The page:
Key Facts About the Governor’s Proposed Budget, Part 5: Many Californians Still Hurting in the Aftermath of the Recession

This is the latest in a CBP chart series highlighting some of the most important aspects of Governor Brown’s 2013-14 budget proposal and the context for it.

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As pointed out earlier in this chart series, the significant new revenues approved by voters in November have positioned California to turn the corner on years of severe budget shortfalls. But with the state’s fiscal situation improving, it is important that policymakers not lose sight of the fact that millions of Californians continue to suffer in the wake of the Great Recession.

California’s poverty rate is at its highest point in 15 years and has increased by more than one third — from 12.2 percent to 16.9 percent — since the year before the Great Recession began. About one in six Californians were living in poverty in 2011, according to the most recent Census figures. That means that there are more Californians living in poverty than there are residents of the cities of Los Angeles, San Diego, and San Francisco combined.

California’s child poverty rate is even higher than that of the population as a whole, with approximately one out of four children (24.3 percent) living in poverty in 2011. The long-term consequences for children raised in poverty include lower levels of educational attainment and lower earnings as adults. Childhood poverty not only can mean a life of hardship for individual children — a reason for concern in its own right — but also can impose significant costs on society as a whole through these children’s lost potential.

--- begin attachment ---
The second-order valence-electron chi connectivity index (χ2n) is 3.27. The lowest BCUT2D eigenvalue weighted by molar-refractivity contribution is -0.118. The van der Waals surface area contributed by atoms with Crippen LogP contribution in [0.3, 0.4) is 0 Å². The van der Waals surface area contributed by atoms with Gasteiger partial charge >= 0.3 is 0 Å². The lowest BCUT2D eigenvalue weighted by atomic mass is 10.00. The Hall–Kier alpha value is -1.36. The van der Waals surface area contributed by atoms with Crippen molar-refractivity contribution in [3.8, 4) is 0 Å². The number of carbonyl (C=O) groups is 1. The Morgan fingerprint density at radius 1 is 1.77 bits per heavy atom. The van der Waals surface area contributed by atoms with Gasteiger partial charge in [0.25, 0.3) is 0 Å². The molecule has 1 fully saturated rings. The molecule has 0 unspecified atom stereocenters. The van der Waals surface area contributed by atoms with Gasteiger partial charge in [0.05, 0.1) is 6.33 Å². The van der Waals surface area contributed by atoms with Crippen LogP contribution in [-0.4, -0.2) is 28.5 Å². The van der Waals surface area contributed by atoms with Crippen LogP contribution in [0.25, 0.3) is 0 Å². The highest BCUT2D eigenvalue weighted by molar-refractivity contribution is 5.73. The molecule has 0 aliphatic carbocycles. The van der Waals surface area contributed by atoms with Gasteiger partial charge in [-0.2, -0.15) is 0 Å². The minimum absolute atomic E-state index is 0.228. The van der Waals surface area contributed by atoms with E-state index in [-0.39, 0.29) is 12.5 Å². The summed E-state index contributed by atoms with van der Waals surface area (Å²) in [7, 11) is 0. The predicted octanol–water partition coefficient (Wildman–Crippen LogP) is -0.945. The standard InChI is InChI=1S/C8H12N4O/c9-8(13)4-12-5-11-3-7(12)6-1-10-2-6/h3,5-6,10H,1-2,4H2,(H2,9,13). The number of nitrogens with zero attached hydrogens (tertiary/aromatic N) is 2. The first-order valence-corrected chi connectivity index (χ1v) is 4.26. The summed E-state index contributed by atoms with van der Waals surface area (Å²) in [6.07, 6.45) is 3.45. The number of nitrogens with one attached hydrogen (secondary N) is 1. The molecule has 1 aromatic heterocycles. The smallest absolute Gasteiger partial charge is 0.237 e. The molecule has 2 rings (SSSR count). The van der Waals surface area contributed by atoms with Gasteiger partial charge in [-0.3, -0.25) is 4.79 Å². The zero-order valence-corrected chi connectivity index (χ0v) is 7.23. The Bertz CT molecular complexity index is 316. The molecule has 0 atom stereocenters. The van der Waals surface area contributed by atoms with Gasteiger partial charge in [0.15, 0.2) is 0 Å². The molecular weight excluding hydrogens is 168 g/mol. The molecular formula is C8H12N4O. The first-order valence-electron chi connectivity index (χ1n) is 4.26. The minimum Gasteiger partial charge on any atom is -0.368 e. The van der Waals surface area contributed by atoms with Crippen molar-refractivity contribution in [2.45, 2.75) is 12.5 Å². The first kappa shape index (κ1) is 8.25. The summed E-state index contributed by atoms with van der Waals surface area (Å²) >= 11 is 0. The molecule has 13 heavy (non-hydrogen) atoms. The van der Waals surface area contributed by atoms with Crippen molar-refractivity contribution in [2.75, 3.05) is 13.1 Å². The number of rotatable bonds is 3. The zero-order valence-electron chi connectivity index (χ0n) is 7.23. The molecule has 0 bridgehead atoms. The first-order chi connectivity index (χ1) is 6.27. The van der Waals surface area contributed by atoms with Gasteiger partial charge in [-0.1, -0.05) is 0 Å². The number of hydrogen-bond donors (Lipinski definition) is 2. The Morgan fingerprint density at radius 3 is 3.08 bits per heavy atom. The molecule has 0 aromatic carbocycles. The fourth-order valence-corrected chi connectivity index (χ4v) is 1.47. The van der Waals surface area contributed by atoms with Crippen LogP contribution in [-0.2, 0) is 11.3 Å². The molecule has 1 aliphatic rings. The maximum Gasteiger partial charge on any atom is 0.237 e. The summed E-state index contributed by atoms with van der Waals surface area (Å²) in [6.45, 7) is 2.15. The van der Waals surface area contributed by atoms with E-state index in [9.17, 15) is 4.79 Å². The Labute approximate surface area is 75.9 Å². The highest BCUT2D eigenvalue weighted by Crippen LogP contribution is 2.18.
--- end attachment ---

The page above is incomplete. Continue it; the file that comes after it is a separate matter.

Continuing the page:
Meanwhile, California’s weak job market poses a serious and persistent challenge. The state’s current jobless rate of 9.8 percent is still nearly double the rate before the Great Recession began. Only recently — in November 2012 — did the jobless rate finally reach single digits after spending 45 consecutive months in double figures. Long-term unemployment remains near a record high, with more than one in three of California’s unemployed reporting that they have been searching for a job for at least one year.

Our state’s budget policy choices should reflect the fact that many Californians are still confronting the harsh aftereffects of the Great Recession. As lawmakers consider the Governor’s budget proposal and work toward a budget agreement in the coming months, priority should be given to strengthening programs and services — such as child care — that help individuals find and keep jobs and also to ensuring a strong social safety net for those struggling to make ends meet. Wise investment of state dollars can help blunt the impact of our state’s economic challenges while also speeding the state’s recovery and laying the groundwork for widely shared prosperity over the long term.

— Phaelen Parker

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